When Oprah Winfrey invoked the name of Recy Taylor in her Golden Globe Awards speech, it sent many scurrying to the Internet last month to find out who Taylor was.
It wasn’t long before Taylor’s story was trending — the story of a woman who refused to remain silent after being kidnapped and gang-raped by six white men in Abbeville, Ala. on Sept. 3, 1944.
Many historians and civil rights activists wish that kind of concerted effort to learn black history existed beyond this month, or beyond the seismic activity which only Oprah could spark.
“The book industry is changing. Everything now is on the Internet, but there are a lot of marginalized people who don’t have access unless they come to the library,” said Beverly Cook, senior archivist at the Chicago Public Library’s renowned Vivian G. Harsh Research Collection.
“When they do come to use the computer, it’s for a job search … not for research and looking up folks,” Cook said.
The Harsh collection, the Midwest’s largest repository of African-American history and literature, is housed at Woodson Regional Library in the Beverly neighborhood. Woodson re-opened last weekend after 15 months of building renovations.
“We can talk to some 20-year-olds today, and they don’t even know what Bloody Sunday was,” Cook said. “And sorry, many of our children don’t even know who Rosa Parks is. So in that sense our history gets lost, or re-scripted. Because, in fact, Rosa Parks was not the first person considered as a figurehead for the movement. It was Claudette Colvin, but she didn’t project the right image.”
Colvin, now 78, was 15 when she was arrested on March 5, 1955, for refusing to give up her seat to a white passenger in Montgomery, Ala. That was nine months before Parks’ famous arrest. But while Colvin was among four plaintiffs in Browder v. Gayle — the federal lawsuit that ended bus segregation — the NAACP felt the elderly Parks presented a better test case.
The “re-scripting” doesn’t end there. Parks’ back story — she was a longtime NAACP investigator and activist against sexual assaults on black women — is frequently omitted, though it intertwines with the stories of both Colvin and Taylor. Taylor died on Dec. 28, at age 97.
Parks had been assigned to Taylor’s case by the NAACP, forming the Alabama Committee for Equal Justice for the young mother. The group gained national support, including from labor unions, and chapters sprung up across the U.S.; prominent members included W.E.B. DuBois, John Sengstacke, and Langston Hughes.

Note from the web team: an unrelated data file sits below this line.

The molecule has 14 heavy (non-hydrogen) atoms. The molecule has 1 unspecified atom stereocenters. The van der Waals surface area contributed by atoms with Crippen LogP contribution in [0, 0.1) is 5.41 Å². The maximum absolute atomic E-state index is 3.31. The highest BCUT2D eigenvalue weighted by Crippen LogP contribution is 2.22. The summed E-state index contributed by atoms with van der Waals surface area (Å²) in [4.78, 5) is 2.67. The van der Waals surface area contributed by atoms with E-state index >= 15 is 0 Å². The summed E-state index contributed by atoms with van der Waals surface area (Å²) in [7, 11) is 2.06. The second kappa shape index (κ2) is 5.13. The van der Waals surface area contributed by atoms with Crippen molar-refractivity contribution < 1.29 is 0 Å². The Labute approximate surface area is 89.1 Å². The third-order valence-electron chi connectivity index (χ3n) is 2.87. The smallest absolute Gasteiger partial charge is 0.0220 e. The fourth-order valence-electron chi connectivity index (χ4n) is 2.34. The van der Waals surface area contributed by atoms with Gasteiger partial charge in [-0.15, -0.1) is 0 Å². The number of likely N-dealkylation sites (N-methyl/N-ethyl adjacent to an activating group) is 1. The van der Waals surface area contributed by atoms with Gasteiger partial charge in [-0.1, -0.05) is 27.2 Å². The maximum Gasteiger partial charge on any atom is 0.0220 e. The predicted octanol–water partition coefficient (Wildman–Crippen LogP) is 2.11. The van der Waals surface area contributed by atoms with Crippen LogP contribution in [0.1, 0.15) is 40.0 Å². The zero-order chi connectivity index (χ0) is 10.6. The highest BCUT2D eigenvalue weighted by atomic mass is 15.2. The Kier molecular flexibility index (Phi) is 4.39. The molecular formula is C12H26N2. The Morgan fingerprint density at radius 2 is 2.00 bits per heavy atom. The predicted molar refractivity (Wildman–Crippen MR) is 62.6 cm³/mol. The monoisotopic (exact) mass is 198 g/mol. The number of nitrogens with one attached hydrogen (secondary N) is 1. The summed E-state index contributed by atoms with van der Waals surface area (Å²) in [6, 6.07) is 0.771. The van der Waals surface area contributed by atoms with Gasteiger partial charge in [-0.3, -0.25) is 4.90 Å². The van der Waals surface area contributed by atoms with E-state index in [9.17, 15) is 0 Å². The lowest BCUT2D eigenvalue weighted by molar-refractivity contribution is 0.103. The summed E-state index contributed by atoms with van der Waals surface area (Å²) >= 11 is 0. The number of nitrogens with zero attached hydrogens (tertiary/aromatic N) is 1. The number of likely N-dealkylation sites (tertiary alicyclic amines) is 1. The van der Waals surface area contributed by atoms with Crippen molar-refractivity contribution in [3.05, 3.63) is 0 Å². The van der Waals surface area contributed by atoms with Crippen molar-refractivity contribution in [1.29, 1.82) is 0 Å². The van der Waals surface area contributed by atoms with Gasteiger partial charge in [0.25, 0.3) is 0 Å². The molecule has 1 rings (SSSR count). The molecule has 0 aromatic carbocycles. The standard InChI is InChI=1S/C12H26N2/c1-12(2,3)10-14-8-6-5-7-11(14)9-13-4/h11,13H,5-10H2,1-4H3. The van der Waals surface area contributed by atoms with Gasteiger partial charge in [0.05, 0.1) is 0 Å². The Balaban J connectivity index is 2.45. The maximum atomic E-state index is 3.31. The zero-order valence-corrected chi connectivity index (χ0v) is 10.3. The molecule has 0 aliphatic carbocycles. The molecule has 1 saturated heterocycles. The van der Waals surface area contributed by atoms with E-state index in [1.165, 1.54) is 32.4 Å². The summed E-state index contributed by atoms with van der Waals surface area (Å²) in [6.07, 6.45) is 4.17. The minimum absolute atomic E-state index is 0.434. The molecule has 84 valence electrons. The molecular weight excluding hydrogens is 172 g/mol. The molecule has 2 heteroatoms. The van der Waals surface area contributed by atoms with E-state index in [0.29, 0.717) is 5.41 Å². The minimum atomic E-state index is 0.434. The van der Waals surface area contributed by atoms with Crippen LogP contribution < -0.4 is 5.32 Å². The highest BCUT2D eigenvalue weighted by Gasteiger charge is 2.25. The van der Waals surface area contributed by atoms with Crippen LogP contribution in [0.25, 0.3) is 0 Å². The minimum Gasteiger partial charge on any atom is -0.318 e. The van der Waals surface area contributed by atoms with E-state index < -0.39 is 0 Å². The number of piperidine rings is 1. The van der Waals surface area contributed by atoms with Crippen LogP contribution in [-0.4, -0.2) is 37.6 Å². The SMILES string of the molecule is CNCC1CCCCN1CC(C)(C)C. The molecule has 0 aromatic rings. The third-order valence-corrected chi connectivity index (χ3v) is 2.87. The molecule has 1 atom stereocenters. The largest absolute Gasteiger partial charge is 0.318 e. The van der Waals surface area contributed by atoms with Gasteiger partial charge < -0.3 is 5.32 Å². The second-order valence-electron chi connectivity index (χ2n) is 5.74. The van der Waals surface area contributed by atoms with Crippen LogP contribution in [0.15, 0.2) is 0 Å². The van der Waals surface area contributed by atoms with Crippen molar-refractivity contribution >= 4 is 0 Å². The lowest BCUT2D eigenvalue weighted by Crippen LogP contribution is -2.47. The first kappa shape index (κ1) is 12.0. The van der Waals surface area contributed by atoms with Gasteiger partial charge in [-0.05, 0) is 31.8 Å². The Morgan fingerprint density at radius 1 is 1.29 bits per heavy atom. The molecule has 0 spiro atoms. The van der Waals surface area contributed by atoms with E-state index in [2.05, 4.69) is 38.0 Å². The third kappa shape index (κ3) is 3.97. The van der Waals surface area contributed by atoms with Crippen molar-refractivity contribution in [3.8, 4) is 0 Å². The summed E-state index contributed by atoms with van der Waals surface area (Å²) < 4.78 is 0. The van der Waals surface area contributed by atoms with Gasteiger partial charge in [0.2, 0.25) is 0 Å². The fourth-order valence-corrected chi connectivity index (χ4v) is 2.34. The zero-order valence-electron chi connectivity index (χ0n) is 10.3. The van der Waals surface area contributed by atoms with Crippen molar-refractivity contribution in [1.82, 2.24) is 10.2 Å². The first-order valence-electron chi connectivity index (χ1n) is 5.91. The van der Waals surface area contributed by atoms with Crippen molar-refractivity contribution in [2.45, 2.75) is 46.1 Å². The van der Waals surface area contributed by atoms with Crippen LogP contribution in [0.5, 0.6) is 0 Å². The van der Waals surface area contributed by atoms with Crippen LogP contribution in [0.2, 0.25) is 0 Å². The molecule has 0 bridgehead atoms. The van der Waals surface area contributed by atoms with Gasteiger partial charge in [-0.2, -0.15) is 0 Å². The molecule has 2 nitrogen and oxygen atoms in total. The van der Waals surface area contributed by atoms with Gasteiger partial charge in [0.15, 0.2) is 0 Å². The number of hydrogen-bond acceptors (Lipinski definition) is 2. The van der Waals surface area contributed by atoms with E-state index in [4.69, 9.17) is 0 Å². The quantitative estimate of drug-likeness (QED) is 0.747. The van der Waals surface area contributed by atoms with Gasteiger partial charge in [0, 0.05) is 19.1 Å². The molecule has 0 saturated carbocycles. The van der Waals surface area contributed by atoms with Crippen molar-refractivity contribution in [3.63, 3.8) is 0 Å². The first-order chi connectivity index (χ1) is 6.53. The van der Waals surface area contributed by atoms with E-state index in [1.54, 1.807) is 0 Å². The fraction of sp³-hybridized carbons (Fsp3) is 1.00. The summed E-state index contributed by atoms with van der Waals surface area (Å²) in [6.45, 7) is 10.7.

“Rosa Parks was a hard-core civil rights activist, so why are we told that she was a tired old lady on a bus? She was a boss!” Yale doctoral candidate Danielle Bainbridge says in a Black History Month digital short that’s part of PBS’ “Origin Of Everything.” The new series explores the idea that the past is always present.
“The story of Rosa Parks as taught in many schools and spoken about in the media is usually truncated to a very specific set of biographical details. But while that narrative presents some key details of the story, it also distorts or eliminates others,” complains narrator Bainbridge. “The result is a massive simplification of Parks’ years of activism on behalf of the NAACP, her advocacy for black women sexual assault survivors, and a lifetime of work that extended far beyond the end of the Montgomery Bus Boycott of 1955.”
Rainbow PUSH President Rev. Jesse Jackson agreed.
“I asked Rosa Parks once why she didn’t just give up her seat. The driver could have thrown her under the bus — literally — and nothing would have happened to him. She could have been beaten by the policeman. She told me that as the driver loomed over her, demanding she get up, she thought about 14-year-old Emmett Till and how he looked in his casket and the anguish in his mother’s face,” he said. “She wasn’t just a seamstress with tired feet as some have tried to portray and diminish her. Parks was a lifelong civil rights activist and patriot who made this country better.”
Due to Parks and the NAACP’s activism, the state of Alabama intervened in Taylor’s case, but ultimately, it was dismissed by two all-white male juries. In 2011, Taylor received an apology from Alabama for “failing to prosecute the crimes.”
Stories of these three women, and others who changed history, can be found at the re-opened and expanded Harsh collection. In that collection, one also can find the papers of Ben Burns, who helped found Ebony Magazine; his papers include some of the work of Lerone Bennett, the Ebony Magazine editor who died Feb. 14 and whose funeral is Saturday.
“A lot of people say, ‘Do we still need Black History Month? Yes!” said Cook. “I personally feel Black History should be studied every day of the year, but I don’t want to give up February, and celebrating all those people who fought and died to have a voice.”